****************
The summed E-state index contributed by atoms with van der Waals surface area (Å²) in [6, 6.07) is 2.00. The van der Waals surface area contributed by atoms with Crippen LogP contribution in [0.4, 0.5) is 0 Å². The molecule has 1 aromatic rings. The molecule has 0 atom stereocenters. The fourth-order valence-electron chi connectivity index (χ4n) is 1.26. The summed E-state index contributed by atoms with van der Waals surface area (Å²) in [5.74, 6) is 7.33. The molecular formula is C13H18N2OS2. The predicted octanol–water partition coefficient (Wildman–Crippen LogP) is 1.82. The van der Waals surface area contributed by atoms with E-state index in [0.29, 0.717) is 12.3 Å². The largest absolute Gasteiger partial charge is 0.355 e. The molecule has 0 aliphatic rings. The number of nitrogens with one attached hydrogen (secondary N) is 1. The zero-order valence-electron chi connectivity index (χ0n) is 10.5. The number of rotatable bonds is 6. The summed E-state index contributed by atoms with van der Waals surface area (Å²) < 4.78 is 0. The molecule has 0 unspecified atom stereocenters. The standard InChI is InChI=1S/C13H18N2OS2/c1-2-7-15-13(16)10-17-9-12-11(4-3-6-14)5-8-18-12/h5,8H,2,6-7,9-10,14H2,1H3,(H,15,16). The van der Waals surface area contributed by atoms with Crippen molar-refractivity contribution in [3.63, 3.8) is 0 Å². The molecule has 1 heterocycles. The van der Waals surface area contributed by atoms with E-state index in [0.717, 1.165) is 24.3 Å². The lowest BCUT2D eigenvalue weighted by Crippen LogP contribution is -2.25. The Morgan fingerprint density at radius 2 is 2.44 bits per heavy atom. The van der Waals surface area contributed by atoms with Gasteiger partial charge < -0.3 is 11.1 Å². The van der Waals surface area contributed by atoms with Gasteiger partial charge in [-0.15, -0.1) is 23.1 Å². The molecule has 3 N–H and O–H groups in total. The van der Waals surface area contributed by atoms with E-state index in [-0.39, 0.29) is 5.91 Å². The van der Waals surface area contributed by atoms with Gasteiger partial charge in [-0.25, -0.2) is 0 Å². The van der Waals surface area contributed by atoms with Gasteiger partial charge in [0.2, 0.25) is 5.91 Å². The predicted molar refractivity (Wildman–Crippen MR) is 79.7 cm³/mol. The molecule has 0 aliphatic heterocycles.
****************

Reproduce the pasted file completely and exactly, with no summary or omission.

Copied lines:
The summed E-state index contributed by atoms with van der Waals surface area (Å²) in [6, 6.07) is 2.00. The van der Waals surface area contributed by atoms with Crippen LogP contribution in [0.4, 0.5) is 0 Å². The molecule has 1 aromatic rings. The molecule has 0 atom stereocenters. The fourth-order valence-electron chi connectivity index (χ4n) is 1.26. The summed E-state index contributed by atoms with van der Waals surface area (Å²) in [5.74, 6) is 7.33. The molecular formula is C13H18N2OS2. The predicted octanol–water partition coefficient (Wildman–Crippen LogP) is 1.82. The van der Waals surface area contributed by atoms with E-state index in [0.29, 0.717) is 12.3 Å². The largest absolute Gasteiger partial charge is 0.355 e. The molecule has 0 aliphatic rings. The number of nitrogens with one attached hydrogen (secondary N) is 1. The zero-order valence-electron chi connectivity index (χ0n) is 10.5. The number of rotatable bonds is 6. The summed E-state index contributed by atoms with van der Waals surface area (Å²) < 4.78 is 0. The molecule has 0 unspecified atom stereocenters. The standard InChI is InChI=1S/C13H18N2OS2/c1-2-7-15-13(16)10-17-9-12-11(4-3-6-14)5-8-18-12/h5,8H,2,6-7,9-10,14H2,1H3,(H,15,16). The van der Waals surface area contributed by atoms with Crippen molar-refractivity contribution in [3.63, 3.8) is 0 Å². The molecule has 1 heterocycles. The van der Waals surface area contributed by atoms with E-state index in [0.717, 1.165) is 24.3 Å². The lowest BCUT2D eigenvalue weighted by Crippen LogP contribution is -2.25. The Morgan fingerprint density at radius 2 is 2.44 bits per heavy atom. The van der Waals surface area contributed by atoms with Gasteiger partial charge < -0.3 is 11.1 Å². The van der Waals surface area contributed by atoms with Gasteiger partial charge in [-0.15, -0.1) is 23.1 Å². The molecule has 3 N–H and O–H groups in total. The van der Waals surface area contributed by atoms with E-state index in [-0.39, 0.29) is 5.91 Å². The van der Waals surface area contributed by atoms with Gasteiger partial charge in [-0.25, -0.2) is 0 Å². The van der Waals surface area contributed by atoms with Gasteiger partial charge in [0.2, 0.25) is 5.91 Å². The predicted molar refractivity (Wildman–Crippen MR) is 79.7 cm³/mol. The molecule has 0 aliphatic heterocycles.